The choice is usually substantive rather than strictly statistical, so that it is question of which kind of adjustment is a helpful simplification, or indeed whether that is so.

I'll add that your question points up in reverse a point often made on this forum that asking about normalization is futile unless a precise definition is offered; in fact, that are even more meanings in use than those you mentioned.

The OP's context of space-time data is immaterial here; the principles apply regardless of whether you have temporal, spatial or spatial-temporal data.

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  • $\begingroup$ thx, what about the difference between 1) and 2)? What does it do to the timeseries? $\endgroup$
    – marcodena
    Feb 17 '15 at 15:51
  • $\begingroup$ I've added more detail. $\endgroup$
    – Nick Cox
    Feb 17 '15 at 17:25
  • $\begingroup$ I suppose the key of the answer is this? "The choice is usually substantive rather than strictly statistical, so that it is question of which kind of adjustment is a helpful simplification, or indeed whether that is so." You are saying that "dividing by mean" may be uncommon, but perhaps justified by the substantive issue at hand. $\endgroup$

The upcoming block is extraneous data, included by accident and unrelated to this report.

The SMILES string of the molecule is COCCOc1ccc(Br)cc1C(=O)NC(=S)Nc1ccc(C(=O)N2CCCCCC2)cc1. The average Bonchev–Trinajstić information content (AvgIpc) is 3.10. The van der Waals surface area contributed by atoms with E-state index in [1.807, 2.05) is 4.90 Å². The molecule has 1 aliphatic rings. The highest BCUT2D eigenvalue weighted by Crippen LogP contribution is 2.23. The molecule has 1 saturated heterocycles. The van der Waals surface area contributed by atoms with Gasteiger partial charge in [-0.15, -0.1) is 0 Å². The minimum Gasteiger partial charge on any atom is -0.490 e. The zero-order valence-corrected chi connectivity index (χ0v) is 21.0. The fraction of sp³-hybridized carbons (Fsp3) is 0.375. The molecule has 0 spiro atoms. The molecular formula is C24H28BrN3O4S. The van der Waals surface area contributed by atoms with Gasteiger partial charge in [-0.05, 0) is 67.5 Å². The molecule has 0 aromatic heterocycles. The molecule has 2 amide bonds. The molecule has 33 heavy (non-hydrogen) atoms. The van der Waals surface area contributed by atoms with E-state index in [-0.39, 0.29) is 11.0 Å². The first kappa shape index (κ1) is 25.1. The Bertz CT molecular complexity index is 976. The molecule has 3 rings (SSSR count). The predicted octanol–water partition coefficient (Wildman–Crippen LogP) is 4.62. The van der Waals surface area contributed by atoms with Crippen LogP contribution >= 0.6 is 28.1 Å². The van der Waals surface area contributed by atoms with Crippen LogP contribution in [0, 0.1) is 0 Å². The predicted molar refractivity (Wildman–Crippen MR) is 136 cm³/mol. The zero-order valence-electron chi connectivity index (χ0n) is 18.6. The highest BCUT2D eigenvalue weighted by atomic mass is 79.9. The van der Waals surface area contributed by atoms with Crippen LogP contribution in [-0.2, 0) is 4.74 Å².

– Heisenberg
    Feb 17 '15 at 17:49
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    $\begingroup$ It's always difficult to judge what is uncommon, as one's own personal experience and literature knowledge may be highly untypical of the statistical sciences as a whole. But I'd say that division by the mean is natural wherever variations are multiplicative; and whenever that is so, working on logarithmic scale (or with a logarithmic link) is advisable, and that is extremely common; and despite that in my view not common enough. $\endgroup$
    – Nick Cox
    Feb 17 '15 at 19:37
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    $\begingroup$ @ColinD Note that division by median is an unresistant method if you are comparing different variables or groups, whereas division by mean damps the effects of outliers. $\endgroup$
    – Nick Cox
    Aug 13 '20 at 13:11